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by Inis Steno

I called him my tiny professor.  He would come in from outside with his little pockets packed full of sand, go into his room and separate out the tiny stones by color…Hell, I had never paid enough attention to sand to even realize there was a difference.   I just thought sand was beige.  We set him up with a bucket for the sand and several plastic plates to handle the various colors.  Turns out there are about eight.  We even bought a magnifying glass and a cool hat like the guy off of Jurassic Park for the professor to aid in his archeological discoveries.  A genius I thought.  I had sired a genius…

My name is Bill – I have a six year old son named Bradley who was diagnosed with Aspergers approximately two years ago. I am married and we have another child Luke, who is five and who has been diagnosed as a normal bratty five-year old.  Luke is the one who made me realize that something wasn’t quite right.  Looking back, I was just in denial as all the signs were there.  Bradley rarely spoke, and when he did, it was if he talked at me, not to me… he never cried… never laughed…  Luke…well he just never shut up and seemed to be auditioning for his own sitcom on a daily basis.  There were times Bradley was overly-clumsy…I would joke with my wife that he must have got his balance from her side of the family.

I first heard about Asperger’s Syndrome when Bradley was diagnosed – We were told that Aspergers fell under an umbrella of Autism Spectrum Disorders.  Children with this 'intellectual disability' find it difficult to understand social skills, often misunderstand the use of language and can be considered ‘obsessive’, focusing on one particular area of interest…she would run more tests.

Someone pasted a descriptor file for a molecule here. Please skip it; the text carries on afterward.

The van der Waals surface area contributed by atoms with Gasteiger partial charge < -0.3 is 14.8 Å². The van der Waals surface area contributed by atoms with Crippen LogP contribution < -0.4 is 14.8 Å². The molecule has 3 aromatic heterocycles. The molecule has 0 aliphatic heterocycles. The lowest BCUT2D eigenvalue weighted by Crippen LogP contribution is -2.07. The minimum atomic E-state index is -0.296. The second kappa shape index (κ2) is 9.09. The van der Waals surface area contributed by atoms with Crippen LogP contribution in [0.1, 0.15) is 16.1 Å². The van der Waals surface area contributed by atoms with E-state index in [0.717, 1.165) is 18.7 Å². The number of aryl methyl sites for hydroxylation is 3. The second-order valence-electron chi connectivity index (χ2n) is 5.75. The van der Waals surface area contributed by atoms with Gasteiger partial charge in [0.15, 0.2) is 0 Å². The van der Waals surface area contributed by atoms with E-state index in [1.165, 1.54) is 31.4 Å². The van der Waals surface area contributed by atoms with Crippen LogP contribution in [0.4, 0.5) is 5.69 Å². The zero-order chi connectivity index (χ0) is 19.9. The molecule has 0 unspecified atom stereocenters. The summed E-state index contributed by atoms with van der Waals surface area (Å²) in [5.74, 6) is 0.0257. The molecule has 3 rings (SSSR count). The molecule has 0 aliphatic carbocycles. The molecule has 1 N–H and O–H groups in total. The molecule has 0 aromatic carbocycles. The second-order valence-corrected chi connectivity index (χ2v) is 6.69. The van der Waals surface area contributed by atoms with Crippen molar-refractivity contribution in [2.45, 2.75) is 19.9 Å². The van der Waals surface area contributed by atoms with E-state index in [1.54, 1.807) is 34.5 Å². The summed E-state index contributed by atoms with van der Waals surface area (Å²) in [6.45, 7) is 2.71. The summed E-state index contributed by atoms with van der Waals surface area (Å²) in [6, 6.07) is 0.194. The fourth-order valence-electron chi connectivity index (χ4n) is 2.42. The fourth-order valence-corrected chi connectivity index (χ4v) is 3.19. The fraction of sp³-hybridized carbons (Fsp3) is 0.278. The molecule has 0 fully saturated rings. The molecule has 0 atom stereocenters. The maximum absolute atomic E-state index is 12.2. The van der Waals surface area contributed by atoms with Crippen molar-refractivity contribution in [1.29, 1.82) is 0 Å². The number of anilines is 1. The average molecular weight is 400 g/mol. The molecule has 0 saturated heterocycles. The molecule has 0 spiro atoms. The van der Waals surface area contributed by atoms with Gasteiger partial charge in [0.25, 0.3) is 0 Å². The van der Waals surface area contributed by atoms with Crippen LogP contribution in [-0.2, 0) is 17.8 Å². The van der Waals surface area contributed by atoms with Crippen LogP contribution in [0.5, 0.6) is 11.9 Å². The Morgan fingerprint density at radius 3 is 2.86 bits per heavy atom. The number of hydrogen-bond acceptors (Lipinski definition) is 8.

A month later, on our second trip to the specialist, I held out hope.  I too had become obsessed, obsessed with finding out all I could about this….thing my son had.  In those four weeks I read thousands of pages information.  I learned that many people diagnosed with Aspergers are generally intelligent, intense and self-focused individuals who usually find success in a career that requires enormous amounts of attention to detail. Bill Gates, Albert Einstein were said to have suffered from this…affliction.  One story talked of a day when Einstein actually showed up to work one day without his pants as he was so focused on his work…

The hope was quickly dashed as I listened to the words from the doctor’s mouth… in a politically correct world the broad term developmental delay has become an increasingly preferred synonym to…well

“Bradley is on the lower end of those with Aspergers… he is developmentally delayed…”

This woman was telling me…my son was a retard…she just didn’t have the balls to say it.

In high school and college I had been a pretty good athlete.  I played baseball at Rice in the late 80’s.  I was a fierce competitor and I took this as a challenge.   As if it were a victory I could actually win.   I set about trying to fix him.  Most of the advice I came across was immediately rejected…


“For me it’s all about acceptance. Accepting your child where he or she is, and you might not like it, and it may not be easy to do — it wasn’t easy for me. But once I did accept him for exactly for he is and who he was, it completely changed everything.”

It all echoed of something a quitter would say. 

Hell, one father traveled to Mongolia to ride horses to fix his kid.  It sure didn’t sound like he was giving up.

People keep telling me that I am a great help to Bradley but I have yet to see it – It is hard to be a good example to someone if you (a) – don’t understand what is going on – and (b) – keep getting frustrated that you can’t connect with your son. My mother jokes with me that Bradley is a dream compared to how I was.   But this isn’t funny.  

Within a short amount of time, the tiny professors obsession with sand quickly went from “me being thrilled I had the next Indiana Jones on my hands”… to embarrassment and anger.